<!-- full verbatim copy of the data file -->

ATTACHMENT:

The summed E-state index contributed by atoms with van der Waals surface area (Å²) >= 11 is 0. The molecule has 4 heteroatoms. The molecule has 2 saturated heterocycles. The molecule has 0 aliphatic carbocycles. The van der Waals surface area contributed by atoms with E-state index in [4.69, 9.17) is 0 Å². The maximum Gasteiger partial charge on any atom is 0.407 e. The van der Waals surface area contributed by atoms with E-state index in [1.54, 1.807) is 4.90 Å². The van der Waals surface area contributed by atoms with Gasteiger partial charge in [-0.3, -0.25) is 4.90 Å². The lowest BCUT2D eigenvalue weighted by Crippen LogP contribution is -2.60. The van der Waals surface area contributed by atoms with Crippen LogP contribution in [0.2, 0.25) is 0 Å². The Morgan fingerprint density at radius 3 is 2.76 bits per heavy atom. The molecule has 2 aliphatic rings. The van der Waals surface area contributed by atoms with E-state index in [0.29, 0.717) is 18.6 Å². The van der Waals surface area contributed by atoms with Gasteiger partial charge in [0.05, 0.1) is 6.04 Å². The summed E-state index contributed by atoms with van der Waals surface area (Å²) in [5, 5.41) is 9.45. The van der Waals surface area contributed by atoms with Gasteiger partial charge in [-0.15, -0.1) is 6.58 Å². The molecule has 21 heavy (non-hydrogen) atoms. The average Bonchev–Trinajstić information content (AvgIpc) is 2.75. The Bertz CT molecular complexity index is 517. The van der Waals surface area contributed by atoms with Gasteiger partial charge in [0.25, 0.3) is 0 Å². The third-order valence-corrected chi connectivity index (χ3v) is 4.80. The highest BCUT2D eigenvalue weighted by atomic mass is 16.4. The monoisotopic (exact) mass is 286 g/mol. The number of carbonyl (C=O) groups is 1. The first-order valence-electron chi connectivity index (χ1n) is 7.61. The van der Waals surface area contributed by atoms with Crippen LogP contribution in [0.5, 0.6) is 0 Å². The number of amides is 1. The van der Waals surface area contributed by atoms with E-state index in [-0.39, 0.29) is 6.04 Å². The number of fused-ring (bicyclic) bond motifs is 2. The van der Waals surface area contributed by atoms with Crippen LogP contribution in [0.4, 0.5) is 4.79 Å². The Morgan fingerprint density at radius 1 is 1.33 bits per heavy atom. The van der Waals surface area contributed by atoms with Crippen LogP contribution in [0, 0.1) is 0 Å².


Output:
The summed E-state index contributed by atoms with van der Waals surface area (Å²) >= 11 is 0. The molecule has 4 heteroatoms. The molecule has 2 saturated heterocycles. The molecule has 0 aliphatic carbocycles. The van der Waals surface area contributed by atoms with E-state index in [4.69, 9.17) is 0 Å². The maximum Gasteiger partial charge on any atom is 0.407 e. The van der Waals surface area contributed by atoms with E-state index in [1.54, 1.807) is 4.90 Å². The van der Waals surface area contributed by atoms with Gasteiger partial charge in [-0.3, -0.25) is 4.90 Å². The lowest BCUT2D eigenvalue weighted by Crippen LogP contribution is -2.60. The van der Waals surface area contributed by atoms with Crippen LogP contribution in [0.2, 0.25) is 0 Å². The Morgan fingerprint density at radius 3 is 2.76 bits per heavy atom. The molecule has 2 aliphatic rings. The van der Waals surface area contributed by atoms with E-state index in [0.29, 0.717) is 18.6 Å². The van der Waals surface area contributed by atoms with Gasteiger partial charge in [0.05, 0.1) is 6.04 Å². The summed E-state index contributed by atoms with van der Waals surface area (Å²) in [5, 5.41) is 9.45. The van der Waals surface area contributed by atoms with Gasteiger partial charge in [-0.15, -0.1) is 6.58 Å². The molecule has 21 heavy (non-hydrogen) atoms. The average Bonchev–Trinajstić information content (AvgIpc) is 2.75. The Bertz CT molecular complexity index is 517. The van der Waals surface area contributed by atoms with Gasteiger partial charge in [0.25, 0.3) is 0 Å². The third-order valence-corrected chi connectivity index (χ3v) is 4.80. The highest BCUT2D eigenvalue weighted by atomic mass is 16.4. The monoisotopic (exact) mass is 286 g/mol. The number of carbonyl (C=O) groups is 1. The first-order valence-electron chi connectivity index (χ1n) is 7.61. The van der Waals surface area contributed by atoms with Crippen LogP contribution in [0.5, 0.6) is 0 Å². The number of amides is 1. The van der Waals surface area contributed by atoms with E-state index in [-0.39, 0.29) is 6.04 Å². The number of fused-ring (bicyclic) bond motifs is 2. The van der Waals surface area contributed by atoms with Crippen LogP contribution in [0.4, 0.5) is 4.79 Å². The Morgan fingerprint density at radius 1 is 1.33 bits per heavy atom. The van der Waals surface area contributed by atoms with Crippen LogP contribution in [0, 0.1) is 0 Å².